Comparative cost theory does not tell what the actual terms of trade will be

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Comparative cost theory does not tell what the actual terms of trade will be. It gives only the upper and lower limits of the range in which the trade between the two countries will be mutually beneficial.

The terms of trade refer to the rate of exchange and are determined by the cost ratios of production. If Indian wheat is exchanged for English cloth at a rate of 1 Wheat = .9 Cloth, then all gains of trade will go to India.

This is the upper limit. If Indian wheat is exchanged for English cloth at the rate of 1 Wheat = .5 Cloth, then all gains will go to England. This is the lower limit.

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The actual terms of trade will be determined between these two limits. If Indian wheat is exchanged for English cloth at the rate of I Wheat = .7 Cloth, then the gains from trade will be evenly distributed between India and England.

The terms of trade as reflected by the cost ratios of production are represented through the offer curve. Line I represents the offer curve of India which is drawn on the basis of India’s barter rate (or cost ratio) 1 Wheat = .5 cloth.

Line E is the offer curve of England which is drawn on the basis of England’s domestic barter rate (or cost ratio) 1 Wheat = .9 Cloth. India’s offer curve (I line) shows that India wants more than .5 units of cloth for 1 unit of wheat exported.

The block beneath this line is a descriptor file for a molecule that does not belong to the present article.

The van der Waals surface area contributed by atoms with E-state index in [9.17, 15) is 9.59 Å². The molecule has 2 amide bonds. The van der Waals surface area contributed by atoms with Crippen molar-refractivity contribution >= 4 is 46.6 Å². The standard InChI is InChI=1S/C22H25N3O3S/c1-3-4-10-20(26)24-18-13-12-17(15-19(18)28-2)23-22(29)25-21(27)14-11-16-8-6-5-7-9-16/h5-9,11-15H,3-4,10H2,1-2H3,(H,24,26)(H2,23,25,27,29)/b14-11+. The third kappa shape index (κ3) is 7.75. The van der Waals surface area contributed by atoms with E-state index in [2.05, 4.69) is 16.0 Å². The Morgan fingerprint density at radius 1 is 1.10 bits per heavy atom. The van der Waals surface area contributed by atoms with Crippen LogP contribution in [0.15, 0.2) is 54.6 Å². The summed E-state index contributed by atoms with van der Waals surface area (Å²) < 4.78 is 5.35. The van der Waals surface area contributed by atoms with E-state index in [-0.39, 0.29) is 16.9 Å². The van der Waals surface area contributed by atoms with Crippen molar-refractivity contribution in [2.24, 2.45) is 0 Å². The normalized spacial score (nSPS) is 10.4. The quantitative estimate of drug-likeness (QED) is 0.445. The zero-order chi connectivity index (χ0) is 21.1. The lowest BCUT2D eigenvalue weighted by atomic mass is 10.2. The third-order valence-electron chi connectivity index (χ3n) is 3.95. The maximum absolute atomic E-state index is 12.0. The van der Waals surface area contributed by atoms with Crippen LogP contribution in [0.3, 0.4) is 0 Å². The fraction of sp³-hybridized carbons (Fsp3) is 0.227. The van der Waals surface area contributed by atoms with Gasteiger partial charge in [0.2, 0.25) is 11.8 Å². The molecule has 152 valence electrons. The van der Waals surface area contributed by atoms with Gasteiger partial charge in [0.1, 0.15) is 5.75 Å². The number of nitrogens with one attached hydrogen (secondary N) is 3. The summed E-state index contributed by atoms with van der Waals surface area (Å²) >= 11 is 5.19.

England’s offer curve (E line) shows that England is willing to offer less than .9 units of cloth for 1 unit wheat imported. Thus, 1 Wheat = .5 Cloth and 1 Wheat = .9 Cloth are the two limits of the range in which the actual rate of exchange (terms of trade) will be determined.

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The actual rate of exchange will be determined on the basis of the relative bargaining strength of the two countries. If the actual rate of exchange is fixed at the upper limit, i.e., 1 Wheat = .9 Cloth (as indicated by the offer curve E), it means India is powerful and England is weak in bargaining.

Or, in other words, England’s demand for India’s wheat is inelastic. In such a situation, the whole gain from trade (i.e., AB or .9 – 5 = .4 cloth per unit of wheat) will go to India.

On the other hand, if the actual rate of exchange is fixed at the lower limit, i.e., 1 Wheat = .5 Cloth (as indicated by the offer curve I), it means England is strong and India is weak in bargaining and the whole gain from trade (i.e., AB or .4 cloth per unit of wheat) will be received by England.

But, if both the countries are equally strong in bargaining the actual rate of exchange will be determined in the middle of the two limits, i.e., 1 Wheat = .7 Cloth (as indicated by the offer curve T).

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The total gain from trade (i.e., AB or, .4 units of cloth per unit of wheat) will be equally distributed between India and England. India’s gain will be AC or .2 units of cloth per unit of wheat and England’s gain will be BC or .2 units of cloth per unit of wheat.

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